UK government rehires redundant officials in ‘busy periods’

By on 03/09/2015

The UK government plans to recruit former civil servants to help its remaining staff cope with high workloads, a leaked Cabinet Office document shows.

Retired and redundant civil servants are being re-recruited to government jobs under a pilot scheme launched by the Cabinet Office, the Guardian newspaper reports today.

Some of these people are being re-employed using zero-hours contracts, the leaked document titled ‘Re-employing Retired Civil Servants’ shows.

The 60-page document, which was sent to management staff of several government departments last month, outlines the benefits of recruiting retired staff during busy periods, as well as those who have previously been made redundant.

“This scheme is primarily aimed at retired civil servants who may wish to supplement their pension income, however, departments may also want to consider re-employing former civil servants, who are not retired,” the document states.

Managers can recruit former staff using two types of recommended agreement, ad hoc contracts or annualised agreements, the paper says.

“The use of ad hoc contracts is appropriate when staff are required to work for brief periods at short notice, in situations when workloads are impossible to accurately predict,” the document says.

However, managers are warned that such contracts should be used with caution to ensure that they do not give a worker so many hours that they can claim to be permanently employed: “Departments should take care to avoid scheduling hours that may create a situation where employees are entitled to claim permanent status, and the rights that are associated with it,” it says.

A spokesman for the Cabinet Office confirmed the use of zero-hours contracts, but added that the re-employment of retired civil servants is not current government policy.

“It is being piloted as a way of providing experienced temporary staff at times when teams may be under seasonal pressure,” he said, without specifying which government departments have been involved.

“Re-employed civil servants will not fill posts that have been vacated by staff who have left due to redundancy.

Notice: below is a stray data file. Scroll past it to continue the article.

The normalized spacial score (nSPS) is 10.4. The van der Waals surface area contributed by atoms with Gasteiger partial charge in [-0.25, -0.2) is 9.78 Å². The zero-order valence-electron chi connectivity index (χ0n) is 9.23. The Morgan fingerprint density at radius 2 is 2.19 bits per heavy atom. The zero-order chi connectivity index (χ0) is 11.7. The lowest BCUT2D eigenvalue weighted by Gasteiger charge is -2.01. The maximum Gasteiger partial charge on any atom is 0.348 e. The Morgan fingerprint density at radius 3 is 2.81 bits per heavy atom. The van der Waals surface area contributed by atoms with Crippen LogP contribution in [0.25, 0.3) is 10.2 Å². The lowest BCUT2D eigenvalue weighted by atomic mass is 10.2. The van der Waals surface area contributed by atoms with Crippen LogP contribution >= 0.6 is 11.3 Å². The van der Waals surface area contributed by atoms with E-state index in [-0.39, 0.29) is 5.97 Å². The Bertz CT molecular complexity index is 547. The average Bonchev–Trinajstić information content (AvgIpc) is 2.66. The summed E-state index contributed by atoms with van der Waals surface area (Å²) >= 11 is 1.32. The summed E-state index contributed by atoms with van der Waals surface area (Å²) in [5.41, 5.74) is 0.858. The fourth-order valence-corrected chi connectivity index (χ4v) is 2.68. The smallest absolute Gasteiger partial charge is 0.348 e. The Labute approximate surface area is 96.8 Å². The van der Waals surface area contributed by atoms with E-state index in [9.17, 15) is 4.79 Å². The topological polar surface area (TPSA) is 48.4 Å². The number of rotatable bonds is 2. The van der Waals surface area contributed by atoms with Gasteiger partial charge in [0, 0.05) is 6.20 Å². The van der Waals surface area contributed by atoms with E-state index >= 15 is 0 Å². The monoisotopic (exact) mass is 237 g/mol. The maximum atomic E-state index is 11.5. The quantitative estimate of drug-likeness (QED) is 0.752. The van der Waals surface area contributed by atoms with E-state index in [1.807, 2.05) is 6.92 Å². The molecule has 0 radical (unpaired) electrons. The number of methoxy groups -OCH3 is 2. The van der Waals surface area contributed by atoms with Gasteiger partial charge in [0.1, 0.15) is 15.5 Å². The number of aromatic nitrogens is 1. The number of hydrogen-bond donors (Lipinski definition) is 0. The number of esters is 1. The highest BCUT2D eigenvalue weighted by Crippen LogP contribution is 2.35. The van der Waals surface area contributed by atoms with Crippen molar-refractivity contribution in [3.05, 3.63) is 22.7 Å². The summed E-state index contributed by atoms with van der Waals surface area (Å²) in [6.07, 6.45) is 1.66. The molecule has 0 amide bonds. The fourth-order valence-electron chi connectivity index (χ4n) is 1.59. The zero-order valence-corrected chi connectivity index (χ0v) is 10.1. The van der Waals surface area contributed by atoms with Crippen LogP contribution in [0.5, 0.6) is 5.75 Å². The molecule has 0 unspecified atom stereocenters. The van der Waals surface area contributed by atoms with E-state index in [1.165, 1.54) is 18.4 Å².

“They are being re-employed to supplement existing staff levels when required, not replace them.”

The revelation comes after more than 80,000 full-time civil servants have left their jobs since 2010 with a similar number expected to leave during the current parliament.

The move has been criticised by trade unions.

Mark Serwotka, general secretary of the Public and Commercial Services union – the UK’s largest unions and represents civil and public servants in central government, said: “This is as close as we’re likely to get to ministers admitting openly they’ve cut too many civil servants and it is a damning indictment of Tory austerity.

And Dave Penman, general secretary of senior civil service union the FDA, said: “None of this would be necessary if they’d negotiated and planned properly in the first place instead of wilfully slashing jobs to meet arbitrary spending cuts targets, at great expense to the taxpayer and the people who lost their livelihoods.”

About Winnie Agbonlahor

Winnie is news editor of Global Government Forum. She previously reported for Civil Service World – the trade magazine for senior UK government officials. Originally from Germany, Winnie first came to the UK in 2006 to study a BA in Journalism & Russian at the University of Sheffield. She is bilingual in English and German, and, after spending an academic year abroad in Russia and reporting for the Moscow Times, Winnie also speaks Russian fluently.

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